With public input, the CTA and DPD have identified desired development patterns around the four stations. Most notably, the station at 111th Street is planned as an anchor for the Roseland Medical District, a multipurpose health campus surrounding the 100-year-old Roseland Community Hospital, a few blocks away. Roseland has been the focus of preservationists looking out for its glazed terra-cotta brick and Indiana limestone-clad buildings along Michigan Avenue. But the neighborhood has also been identified as one of the areas targeted for investment with Invest South/West, Chicago’s plan to fund historic preservation and new development in underserved South and West Side neighborhoods. Farther south, the station at 130th Street will connect the city’s most geographically isolated neighborhood, which is of course also home to its largest surviving public housing project, Altgeld Gardens. Twenty miles from the Loop and hemmed in by landfills, a water reclamation plant, refineries, and more, Altgeld Gardens still suffers from rampant pollution that inspired the birth of the environmental justice movement. Abraham Lacy is the president of the Far South Side Community Development Corporation, which focuses on small business and community and housing services, as well as development and planning. He’s also the interim executive director of the Roseland Medical District. As such, he has been involved with the effort to extend the Red Line to the far South Side for more than a decade. “Our primary push is to build up density,” he said. “Transit is really one of the greatest catalysts.”

Red Line Extension Michigan Avenue Station (Courtesy CTA)

For Lacy, the extension is vital because of the way it will complement the existing transit infrastructure in the far south, primarily Metra commuter rail and the bus system, which typically travels east to west along arterial roads. “We have transit access down here, but connectivity with other [networks] is not readily available,” he said. The population of the far South Side dropped by 20 percent from 2000 to 2018, according to the DPD, and Lacy said that transit access is one reason. A journey to the Loop can take 90 minutes one way, as multiple buses may be required before a rider steps onto a rail platform at 95th Street. The CTA estimates that the extension will save commuters 30 minutes per trip. If simply accessing healthcare, like at the Roseland Medical District, is a transit ordeal, it’s hard to call a neighborhood livable. “That’s one of the reasons that folks are leaving the area,” said Lacy. “[They’re] not going to live in an area that’s not going to service [their] health needs.”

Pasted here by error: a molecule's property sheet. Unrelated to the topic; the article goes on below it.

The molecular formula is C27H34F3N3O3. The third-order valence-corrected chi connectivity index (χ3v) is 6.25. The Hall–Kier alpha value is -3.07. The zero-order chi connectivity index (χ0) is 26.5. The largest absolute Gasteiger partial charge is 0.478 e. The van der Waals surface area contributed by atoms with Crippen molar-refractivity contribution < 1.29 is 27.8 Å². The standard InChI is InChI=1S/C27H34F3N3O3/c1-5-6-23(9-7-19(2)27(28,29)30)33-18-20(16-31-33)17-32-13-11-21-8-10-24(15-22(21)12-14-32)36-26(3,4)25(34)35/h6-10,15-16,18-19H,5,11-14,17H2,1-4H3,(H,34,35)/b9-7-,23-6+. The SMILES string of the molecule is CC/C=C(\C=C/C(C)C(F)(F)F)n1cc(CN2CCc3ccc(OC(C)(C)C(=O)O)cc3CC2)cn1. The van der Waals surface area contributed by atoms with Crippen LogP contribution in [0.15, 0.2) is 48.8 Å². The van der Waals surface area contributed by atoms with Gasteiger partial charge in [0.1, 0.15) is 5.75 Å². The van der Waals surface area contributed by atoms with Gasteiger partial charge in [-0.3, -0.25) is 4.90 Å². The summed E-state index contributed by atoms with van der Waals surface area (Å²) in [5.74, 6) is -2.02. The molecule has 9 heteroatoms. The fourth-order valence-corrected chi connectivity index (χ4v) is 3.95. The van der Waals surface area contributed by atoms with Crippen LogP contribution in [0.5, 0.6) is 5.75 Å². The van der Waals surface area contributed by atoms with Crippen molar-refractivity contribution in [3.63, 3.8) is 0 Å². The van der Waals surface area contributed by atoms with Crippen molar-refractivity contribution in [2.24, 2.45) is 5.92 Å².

“When you marginalize a subset of people for 60-plus years, it’s not just about how this is going to improve the economy of the city, which it will,” he said. “It breathes hope into your neighborhood, because now you’re saying, ‘The city cares about me enough that I can get public transit into the rest of the city.’”

Zach Mortice is a Chicago-based design journalist and critic who focuses on the intersection of architecture and public policy.